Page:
Shortly after Donald Trump was sworn in as the nation’s 45th president, I called my friend Billy Peard, who was working in western Massachusetts as an immigration attorney. Most of his clients were undocumented, and I wanted to get a sense of how people’s fears about the new administration were affecting Billy’s work. This president, after all, had made immigration a centerpiece of his campaign, infamously launching his bid by suggesting that the majority of undocumented were criminals and rapists. “Some, I assume, are good people,” the candidate added.
“Clients are more fearful,” Billy told me. “For the first time ever, we get phone calls from parents asking about how they can transfer guardianship of their children, in the event that they are deported.” Such were the lengths these parents were willing to go to keep their kids in the only communities they had ever known.
I learned some of their stories. One woman, seeking medical care for her disabled child, crossed the southern border with her son in her arms. One man had come to this country as a young person, and had formed his family—a wife and three kids—in this country. When asked about his fears, he said, “When I…imagine what it would be like for me to have to return to Mexico alone, I feel my heart begin to beat faster. Just the mere thought of that makes my chest tense up…I’m used to hearing the girls’ voices every day.”
In the months since Trump’s inauguration, the president has done nothing to assuage the fears of these people, or the millions of other undocumented residents like them. Within five days of being sworn in, President Trump signed an executive order to begin the process of building a wall along the country’s southern border. In the same order, he called for the formation of the Victims of Immigration Crime Enforcement Office, which would use federal funds to report on Americans’ “victimization by criminal aliens present in the United States.”
But if there was any question as to whether the president would moderate his views, or his propensity for cruelty, he has now removed any doubt. Last week, with his pardoning of Joe Arpaio, the former sheriff of Maricopa County in Arizona, who was found to be in defiance of a court order to cease racially profiling citizens of his county, Trump has doubled down on his cruel and inhumane positions on immigration.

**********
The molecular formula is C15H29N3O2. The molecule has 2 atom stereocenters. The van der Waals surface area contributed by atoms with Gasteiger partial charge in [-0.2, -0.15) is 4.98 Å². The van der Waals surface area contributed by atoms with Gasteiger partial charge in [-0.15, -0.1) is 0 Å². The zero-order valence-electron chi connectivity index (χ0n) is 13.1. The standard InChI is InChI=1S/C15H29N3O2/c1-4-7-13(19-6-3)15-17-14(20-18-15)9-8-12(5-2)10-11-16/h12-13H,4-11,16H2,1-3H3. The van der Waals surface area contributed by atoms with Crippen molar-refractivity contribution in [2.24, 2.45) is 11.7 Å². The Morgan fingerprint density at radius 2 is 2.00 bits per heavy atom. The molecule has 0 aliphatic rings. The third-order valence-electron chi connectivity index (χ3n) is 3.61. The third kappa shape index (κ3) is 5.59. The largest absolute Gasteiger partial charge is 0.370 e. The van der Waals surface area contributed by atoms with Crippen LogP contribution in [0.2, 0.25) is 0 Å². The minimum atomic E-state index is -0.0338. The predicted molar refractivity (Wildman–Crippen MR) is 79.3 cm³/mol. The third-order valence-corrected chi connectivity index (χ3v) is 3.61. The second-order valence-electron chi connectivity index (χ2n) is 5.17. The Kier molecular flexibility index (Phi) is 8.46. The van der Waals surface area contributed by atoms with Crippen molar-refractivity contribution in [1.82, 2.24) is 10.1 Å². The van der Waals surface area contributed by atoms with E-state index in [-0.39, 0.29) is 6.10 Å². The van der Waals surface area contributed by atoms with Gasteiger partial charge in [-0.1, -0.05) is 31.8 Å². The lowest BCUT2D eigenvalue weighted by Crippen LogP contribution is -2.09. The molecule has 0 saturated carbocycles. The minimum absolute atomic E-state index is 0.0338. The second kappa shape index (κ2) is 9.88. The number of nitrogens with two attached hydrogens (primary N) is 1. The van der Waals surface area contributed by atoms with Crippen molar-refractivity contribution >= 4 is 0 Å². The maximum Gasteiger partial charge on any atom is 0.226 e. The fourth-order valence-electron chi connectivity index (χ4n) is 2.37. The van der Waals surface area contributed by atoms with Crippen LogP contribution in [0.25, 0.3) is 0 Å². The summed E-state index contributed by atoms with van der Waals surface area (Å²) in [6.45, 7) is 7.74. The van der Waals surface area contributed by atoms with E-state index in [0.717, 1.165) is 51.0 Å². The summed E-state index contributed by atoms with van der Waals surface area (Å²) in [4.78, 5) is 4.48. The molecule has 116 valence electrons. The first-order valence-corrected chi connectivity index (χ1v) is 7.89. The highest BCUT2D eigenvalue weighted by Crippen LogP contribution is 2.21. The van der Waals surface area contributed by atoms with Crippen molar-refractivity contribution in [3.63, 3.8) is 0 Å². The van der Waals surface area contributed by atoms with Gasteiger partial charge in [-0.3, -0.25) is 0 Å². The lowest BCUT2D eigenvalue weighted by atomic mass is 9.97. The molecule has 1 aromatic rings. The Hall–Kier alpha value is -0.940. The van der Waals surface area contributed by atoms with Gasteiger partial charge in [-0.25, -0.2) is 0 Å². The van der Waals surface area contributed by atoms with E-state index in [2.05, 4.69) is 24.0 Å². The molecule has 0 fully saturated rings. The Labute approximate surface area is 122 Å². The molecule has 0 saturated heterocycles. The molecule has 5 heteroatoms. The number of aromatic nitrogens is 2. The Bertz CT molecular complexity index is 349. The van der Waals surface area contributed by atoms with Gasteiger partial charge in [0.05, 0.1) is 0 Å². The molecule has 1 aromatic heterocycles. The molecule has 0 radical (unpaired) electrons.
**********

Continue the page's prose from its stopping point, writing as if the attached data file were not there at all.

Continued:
Arpaio presided over a well-documented reign of racial profiling and cruelty over his county’s Latino population—immigrant or otherwise. He referred to his outdoor detention center as a “concentration camp” and routinely humiliated his detainees.
As a result of a class action civil suit against Arpaio, a U.S. District Judge found that Arpaio had relied upon racially profiling for traffic stops and illegal detentions to target Latinos in traffic stops. He was ordered to make changes to his department to prevent continued offenses. In 2016, he was found to be in defiance of this order—a federal crime.
I reached out to Billy again, who now works for the ACLU of Arizona.
“The pardon is literally relieving of legal responsibility someone who spearheaded one of the clearest and broadest campaigns of racial profiling during the last 40 years,” he said. “And it pardons someone who was convicted because he demonstrated his disregard for the rule of law and separation of powers.”
If the past weeks’ events have made anything clear, it is that this president is in political trouble—his approval rating hovers around 37% and the GOP establishment is increasingly distant from him—and that, in light of this peril, he will double down on what brought him to this place to begin with. From his ascent into American politics by way of “birtherism,” his call to ban all Muslims from entering the United States, and his repeated denunciation of Mexican immigrants into the country, Donald Trump’s political strategy has long been to activate the fear and resentment of white voters. He has demonstrated no other allegiance, no other organizing principle.
We can no longer claim to be surprised. All we can do is resist the president and denounce the forces that made him possible.